Rajeev Ramchand

Photo of Rajeev Ramchand
Codirector, RAND Epstein Family Veterans Policy Research Institute; Senior Behavioral Scientist
Washington Office


Ph.D. in psychiatric epidemiology, Johns Hopkins Bloomberg School of Public Health; B.A. in economics, University of Chicago

Media Resources

This researcher is available for interviews.

To arrange an interview, contact the RAND Office of Media Relations at (310) 451-6913, or email media@rand.org.

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Rajeev Ramchand (he/him) is codirector of the RAND Epstein Family Veterans Policy Research Institute and a senior behavioral scientist at the RAND Corporation. He studies the prevalence, prevention, and treatment of mental health and substance use disorders in adolescents, service members and veterans, and minority populations. He has conducted many studies on suicide and suicide prevention including environmental scans of suicide prevention programs, epidemiologic studies on risk factors for suicide, and evaluations of suicide prevention programs, and has developed tools to help organizations to evaluate their own programs. He has testified on suicide prevention before the United States Senate and California State Senate. Other current areas of research include military and veteran caregivers (he has testified before the U.S. House of Representatives on military caregivers); the role of firearm availability, storage, and policies on suicide; and the impact of disasters on community health. He received his Ph.D. in psychiatric epidemiology from the Johns Hopkins Bloomberg School of Public Health and his B.A. in economics from the University of Chicago.

Recent Projects

  • Case-mix adjustment for evaluating substance abuse treatment programs
  • Behavioral health outcomes among military and civilian personnel deployed to Iraq and Afghanistan
  • Fostering community resilience in U.S. Gulf States communities
  • Systematic reviews of literature on gun policy in the U.S.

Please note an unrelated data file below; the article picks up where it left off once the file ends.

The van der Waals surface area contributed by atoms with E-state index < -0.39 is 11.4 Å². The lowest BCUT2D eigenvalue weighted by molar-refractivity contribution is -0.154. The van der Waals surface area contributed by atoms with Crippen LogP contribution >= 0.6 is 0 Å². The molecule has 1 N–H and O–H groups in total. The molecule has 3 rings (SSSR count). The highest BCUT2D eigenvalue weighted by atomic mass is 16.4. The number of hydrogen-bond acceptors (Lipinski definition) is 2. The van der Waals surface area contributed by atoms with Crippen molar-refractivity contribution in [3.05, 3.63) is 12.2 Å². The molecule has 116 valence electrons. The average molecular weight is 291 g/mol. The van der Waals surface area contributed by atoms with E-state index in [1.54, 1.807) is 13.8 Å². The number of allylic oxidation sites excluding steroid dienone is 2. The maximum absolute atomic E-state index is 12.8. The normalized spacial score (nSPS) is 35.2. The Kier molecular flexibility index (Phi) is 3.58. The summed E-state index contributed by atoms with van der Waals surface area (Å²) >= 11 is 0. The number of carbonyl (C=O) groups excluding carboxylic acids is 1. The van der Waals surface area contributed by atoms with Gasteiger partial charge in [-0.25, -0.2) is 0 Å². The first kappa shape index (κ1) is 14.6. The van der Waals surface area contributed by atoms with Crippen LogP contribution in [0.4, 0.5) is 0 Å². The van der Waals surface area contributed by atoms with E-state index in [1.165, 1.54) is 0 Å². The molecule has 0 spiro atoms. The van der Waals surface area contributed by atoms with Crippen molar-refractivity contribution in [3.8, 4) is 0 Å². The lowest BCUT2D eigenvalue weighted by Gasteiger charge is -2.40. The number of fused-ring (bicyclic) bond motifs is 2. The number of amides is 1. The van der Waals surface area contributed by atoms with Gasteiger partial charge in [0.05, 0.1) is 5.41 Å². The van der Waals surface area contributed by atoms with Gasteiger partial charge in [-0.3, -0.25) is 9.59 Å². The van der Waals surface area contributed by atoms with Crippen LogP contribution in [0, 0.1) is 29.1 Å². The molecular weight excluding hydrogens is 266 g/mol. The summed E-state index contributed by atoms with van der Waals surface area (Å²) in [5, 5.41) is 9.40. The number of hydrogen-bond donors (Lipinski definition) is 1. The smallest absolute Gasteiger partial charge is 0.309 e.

Selected Publications

Ramchand R, Franklin E, Thornton E, Deland S, Rouse JC, "Opportunities to Intervene? “Warning Signs” for Suicide in the Days before Dying," Death Studies, 2017

Ramchand R, Ayer L, Kotzias V, Engel C, Predmore Z, Ebener P, Kemp J, Karras E, Haas G, "Suicide Risk among Female Veterans in Distress: Perspectives of Responders on the Veterans Crisis Line," Women's Health Inssues, 26, 2016

Ramchand R, Jaycox LH, Ebener P, Barnes-Proby D, Gilbert ML, Goutam P, "Characteristics and Proximal Outcomes of Calls Made to Suicide Crisis Hotlines in California: Variability across Centers," Crisis: The Journal of Crisis Intervention and Suicide Prevention

Ramchand R, Jaycox LH, Ebener PA, Suicide Prevention Hotlines in California: Diversity in Services, Structure, and Organization and the Potential Challenges Ahead, RAND Corporation (RR-1497-CMHSA), 2016

Schwartz HL, Ramchand R, Barnes-Proby D, Grant S, Jackson BA, Leuschner KJ, Matsuda M, Saunders J., The Role of Technology in Improving K-12 School Safety, RAND Corporation (RR-1488), 2016

Ramchand R, Tanielian T, Fisher MP, Vaughan, CA, Trail TE, Epley C, Voorhies P, Robbins M, Robinson E, Ghosh-Dastidar B, Hidden Heroes: America’s Military Caregivers, RAND Corporation (RR-499-TEDF), 2014